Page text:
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Rare earth metals and elements may affect future global relations China
Jim Sims, from Molycorp, says China is starting to export fewer rare earth elements than previously
Wars have been fought over oil and water. But are the future global tensions going to be over access to Scandium, Neodymium or Dysprosium?
Or could conflicts be fought over any other of the 17 rare earth elements, which, week by week, are becoming more and more important in developing the latest high-tech products?
Tucked onto the periodic table of the elements, in a little section once ignored by chemistry teachers, rare earths are now everywhere.
They are in your iPod or tablet computer, are vital for the red colour in your TV screen whatever make you have and allow your headphones to be small enough to fit into your ears.
As China’s exports are being restricted, we are looking at outright shortages of rare earths, probably this year and next.
Jim Sims Molycorp representative
They are in hybrid cars – both in the batteries and the fuel – and in new generation wind turbines, missile defence systems, solar panels and even F-16 fighter jets.
At the moment China provides 97% of the world’s rare earth elements, which is making America nervous from both an economic and a security perspective.
Their price has gone up 1000% in just a year, which is making mining them in the US worthwhile once again.
‘Rare earth shortages’
A deep hole in the ground high up in the Mojave Desert is America’s only rare earths mine, and the race is on to dig out the supply to match the demand as only a few places in the world have enough reserves to make mining them practical.
“The world – America, Britain, everyone – relies on what China exports to meet their needs,” says Jim Sims from Molycorp, the company running California’s Mountain Pass mine.
“As China’s exports are being restricted, we are looking at outright shortages of rare earths, probably this year and next,” he adds.
America’s only rare earths mine is located in the Mojave Desert in the US south-west
So the huge diggers and trucks moving vast volumes of rocks around, the daily explosive charges blasting the mountainside apart, are harvesting one of the world’s biggest deposits.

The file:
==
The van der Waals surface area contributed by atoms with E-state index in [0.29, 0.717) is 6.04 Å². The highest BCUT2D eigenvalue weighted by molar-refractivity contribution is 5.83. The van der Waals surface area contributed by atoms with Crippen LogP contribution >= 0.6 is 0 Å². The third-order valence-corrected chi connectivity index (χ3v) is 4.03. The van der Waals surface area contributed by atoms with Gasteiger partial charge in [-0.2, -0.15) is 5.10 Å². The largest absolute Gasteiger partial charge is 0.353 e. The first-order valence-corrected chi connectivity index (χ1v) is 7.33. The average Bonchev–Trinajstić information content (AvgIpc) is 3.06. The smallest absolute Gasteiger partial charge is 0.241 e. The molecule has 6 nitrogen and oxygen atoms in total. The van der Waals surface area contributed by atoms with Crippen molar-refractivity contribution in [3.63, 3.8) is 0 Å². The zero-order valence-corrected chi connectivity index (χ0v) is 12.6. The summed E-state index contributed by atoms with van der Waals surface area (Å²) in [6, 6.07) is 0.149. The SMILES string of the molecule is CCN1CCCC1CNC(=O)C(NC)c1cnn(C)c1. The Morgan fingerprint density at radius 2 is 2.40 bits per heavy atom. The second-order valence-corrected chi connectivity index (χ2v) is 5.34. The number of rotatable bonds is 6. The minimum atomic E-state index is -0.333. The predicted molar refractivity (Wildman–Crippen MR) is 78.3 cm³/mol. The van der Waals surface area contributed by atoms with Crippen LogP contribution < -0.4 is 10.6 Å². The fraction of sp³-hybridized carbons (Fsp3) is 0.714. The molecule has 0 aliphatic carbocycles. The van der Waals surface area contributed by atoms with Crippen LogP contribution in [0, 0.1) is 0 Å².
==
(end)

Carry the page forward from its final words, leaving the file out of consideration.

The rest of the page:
The mine closed down 10 years ago when a flood of cheap Chinese rare earth elements made profits hard to maintain.
Until just a few weeks ago, Molycorp was asking for the US government’s help to cover costs of digging these elements out, separating them off and moulding them into metal alloys.
But the price has gone up so rapidly, rare earths is suddenly looking like a good business.
Last year China’s exports of rare earth elements to Japan were interrupted during a political row over territorial waters, which sent shudders around the world.
“We should be worried when any country completely dominates any raw material supplies,” says Christine Parthemore, from the Center for New American Security in Washington DC.
“I don’t think China is uniquely at fault in this situation, but they are using the political leverage that’s derived from cornering the market they have as any country would.
“I’m sure America would do the same,” he adds.
The creation of permanent magnets, a key component in so many green technologies, is one of the key uses of rare earths.
They make the new generation of wind turbines more efficient and reliable. But there are such an increasing variety of uses for these elements, down to glass polishing, that there aren’t enough of the raw materials to go around.
The speed of China’s growth means the country is consuming more of its own rare earths, which has led to a drop in the amount available for export.
“It is a security issue strictly in the sense that these minerals are used in critical military components for their properties, which we don’t currently have substitutes for,” says Christine Parthemore.
“If the prices go way up or there are actual supply shortages, it can drive prices up over the long term on military procurement – or it can mean there are parts that we can’t manufacture here in the United States anymore.”
It increases the need for an industry to extract the ore and process the materials.
“The elements are all mixed together in the ore we mine,” Jim Sims says.
“We turn them into a liquid, and let these elements settle out into oxides which are like powders,” he adds.
Inside a warehouse at the mine are dozens of huge white sacks, each weighing a metric tonne and each worth $200,000 (£125,700).
“Those powders then get turned into metals as magnets or used in their oxide forms for a variety of uses in a variety of different substances,” Mr Sims says.
As new uses are found for materials like rare earth elements, there will be more competition, and access to them may change the shape of global politics.
By Alastair Leithead BBC News, Mojave Desert, US July 12, 2011